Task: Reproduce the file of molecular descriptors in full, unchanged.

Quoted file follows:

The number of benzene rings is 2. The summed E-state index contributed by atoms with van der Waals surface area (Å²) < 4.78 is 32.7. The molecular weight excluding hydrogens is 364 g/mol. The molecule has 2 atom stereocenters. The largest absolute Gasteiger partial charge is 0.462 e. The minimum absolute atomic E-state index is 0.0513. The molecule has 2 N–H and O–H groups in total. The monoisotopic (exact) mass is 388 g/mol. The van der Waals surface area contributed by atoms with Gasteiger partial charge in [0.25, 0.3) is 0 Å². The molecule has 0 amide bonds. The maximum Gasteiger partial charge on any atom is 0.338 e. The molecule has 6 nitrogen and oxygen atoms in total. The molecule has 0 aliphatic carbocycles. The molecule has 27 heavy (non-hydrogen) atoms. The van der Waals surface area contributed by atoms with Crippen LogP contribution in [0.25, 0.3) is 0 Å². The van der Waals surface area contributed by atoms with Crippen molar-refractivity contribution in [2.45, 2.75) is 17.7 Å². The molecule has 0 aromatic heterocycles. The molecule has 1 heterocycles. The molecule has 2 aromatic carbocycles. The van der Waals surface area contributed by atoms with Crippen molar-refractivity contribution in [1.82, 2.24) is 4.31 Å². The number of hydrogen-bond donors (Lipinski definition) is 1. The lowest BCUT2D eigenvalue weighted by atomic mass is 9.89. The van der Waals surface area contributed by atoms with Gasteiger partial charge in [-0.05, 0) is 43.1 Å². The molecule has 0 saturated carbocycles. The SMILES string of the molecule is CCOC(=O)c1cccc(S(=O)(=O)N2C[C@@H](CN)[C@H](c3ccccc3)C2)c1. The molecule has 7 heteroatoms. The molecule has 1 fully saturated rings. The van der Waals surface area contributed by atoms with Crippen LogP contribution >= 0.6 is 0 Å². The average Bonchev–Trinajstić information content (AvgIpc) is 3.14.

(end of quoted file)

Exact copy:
The number of benzene rings is 2. The summed E-state index contributed by atoms with van der Waals surface area (Å²) < 4.78 is 32.7. The molecular weight excluding hydrogens is 364 g/mol. The molecule has 2 atom stereocenters. The largest absolute Gasteiger partial charge is 0.462 e. The minimum absolute atomic E-state index is 0.0513. The molecule has 2 N–H and O–H groups in total. The monoisotopic (exact) mass is 388 g/mol. The van der Waals surface area contributed by atoms with Gasteiger partial charge in [0.25, 0.3) is 0 Å². The molecule has 0 amide bonds. The maximum Gasteiger partial charge on any atom is 0.338 e. The molecule has 6 nitrogen and oxygen atoms in total. The molecule has 0 aliphatic carbocycles. The molecule has 27 heavy (non-hydrogen) atoms. The van der Waals surface area contributed by atoms with Crippen LogP contribution in [0.25, 0.3) is 0 Å². The van der Waals surface area contributed by atoms with Crippen molar-refractivity contribution in [2.45, 2.75) is 17.7 Å². The molecule has 0 aromatic heterocycles. The molecule has 1 heterocycles. The molecule has 2 aromatic carbocycles. The van der Waals surface area contributed by atoms with Crippen molar-refractivity contribution in [1.82, 2.24) is 4.31 Å². The number of hydrogen-bond donors (Lipinski definition) is 1. The lowest BCUT2D eigenvalue weighted by atomic mass is 9.89. The van der Waals surface area contributed by atoms with Gasteiger partial charge in [-0.05, 0) is 43.1 Å². The molecule has 0 saturated carbocycles. The SMILES string of the molecule is CCOC(=O)c1cccc(S(=O)(=O)N2C[C@@H](CN)[C@H](c3ccccc3)C2)c1. The molecule has 7 heteroatoms. The molecule has 1 fully saturated rings. The van der Waals surface area contributed by atoms with Crippen LogP contribution >= 0.6 is 0 Å². The average Bonchev–Trinajstić information content (AvgIpc) is 3.14.